Proposed stringent emission-reduction targets through 2030 in the nation’s only interstate cap-and-trade program will continue the already well-established market shift toward renewable and efficient power-generation construction projects, industry analysts say.

The Regional Greenhouse Gas Initiative (RGGI), which spans nine Northeast and mid-Atlantic states, on Aug. 23 said it has agreed to set lower emissions caps by an additional 30% in 2030 over reductions achieved by 2020.

The more ambitious reduction targets likely will continue the trend toward more renewable-energy projects in the Northeast, along with gas-fired generation projects. But “it’s really the market forces,” cheap natural gas and lower costs on renewable technologies “that are driving the market away from coal,” notes Andy Byers, director of environmental services for Black & Veatch’s power business.

Byers says RGGI already has shown that cap-and-trade markets can be an effective way to reduce emissions. “They’ve managed to meet their reductions over time and ratchet down [targets].”

Although RGGI has had to make adjustments to the program over the years, “it’s proven to be an efficient way of [reducing] greenhouse-gas emissions and also generating a fair amount of funds for different states to use for clean-energy programs.”

Julie Moore, secretary of the Vermont Agency of Natural Resources, said in a statement, “RGGI has proved incredibly successful at driving down emissions from the power sector in a way that puts money back in Vermonters’ pockets.”

“This is a big deal,” says Bruce Ho, senior energy advocate for the Natural Resources Defense Council’s energy-and-transportation program, of the RGGI proposal. “In the absence of federal leadership—and we really need federal leadership—the RGGI agreement shows us that state leaders of both parties … are going to step up and continue to address climate change.”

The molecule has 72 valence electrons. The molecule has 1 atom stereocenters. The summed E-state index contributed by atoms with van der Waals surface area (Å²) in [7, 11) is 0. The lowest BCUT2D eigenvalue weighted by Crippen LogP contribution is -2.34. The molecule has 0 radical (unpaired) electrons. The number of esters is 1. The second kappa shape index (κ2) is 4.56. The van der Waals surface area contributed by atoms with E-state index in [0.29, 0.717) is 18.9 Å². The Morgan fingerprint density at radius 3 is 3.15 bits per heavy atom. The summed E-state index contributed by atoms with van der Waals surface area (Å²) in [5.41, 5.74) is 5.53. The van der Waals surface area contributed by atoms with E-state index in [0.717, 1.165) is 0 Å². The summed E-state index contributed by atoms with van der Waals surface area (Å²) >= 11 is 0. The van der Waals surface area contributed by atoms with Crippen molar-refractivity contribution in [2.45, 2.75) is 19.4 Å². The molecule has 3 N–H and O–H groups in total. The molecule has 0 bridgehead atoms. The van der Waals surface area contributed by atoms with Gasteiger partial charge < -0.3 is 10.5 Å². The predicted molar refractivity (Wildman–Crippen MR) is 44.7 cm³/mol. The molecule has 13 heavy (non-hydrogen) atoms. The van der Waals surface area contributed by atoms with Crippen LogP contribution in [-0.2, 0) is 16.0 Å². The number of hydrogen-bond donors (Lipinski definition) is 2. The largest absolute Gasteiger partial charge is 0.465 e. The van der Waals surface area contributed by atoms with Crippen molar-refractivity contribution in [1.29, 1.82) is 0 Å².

Byers concurs. “RGGI is a perfect example of how the states stepped forward long before the federal government even proposed something like the Clean Power Plan,” he notes.

Current participating states include Connecticut, Delaware, Maine, Maryland, Massachusetts, New Hampshire, New York, Rhode Island and Vermont. The cap for 2017 is 84.3 million short tons, and the cap declines 2.5% each year until 2020.

New Jersey dropped out in 2011, but both gubernatorial candidates for the 2017 elections have said they support rejoining. Virginia Democratic gubernatorial candidate Ralph Northam has said he might support his state joining the initiative if he were to win the election. RGGI began trading in 2009.

RGGI states will seek stakeholder comment on the draft proposal in a public meeting on Sept. 25. Following a review period, RGGI will release a revised model rule, and states will follow state-specific statutory and regulatory processes to propose updates to their CO budget trading programs. The existing proposal is the culmination of a program review process that lasted for more than a year.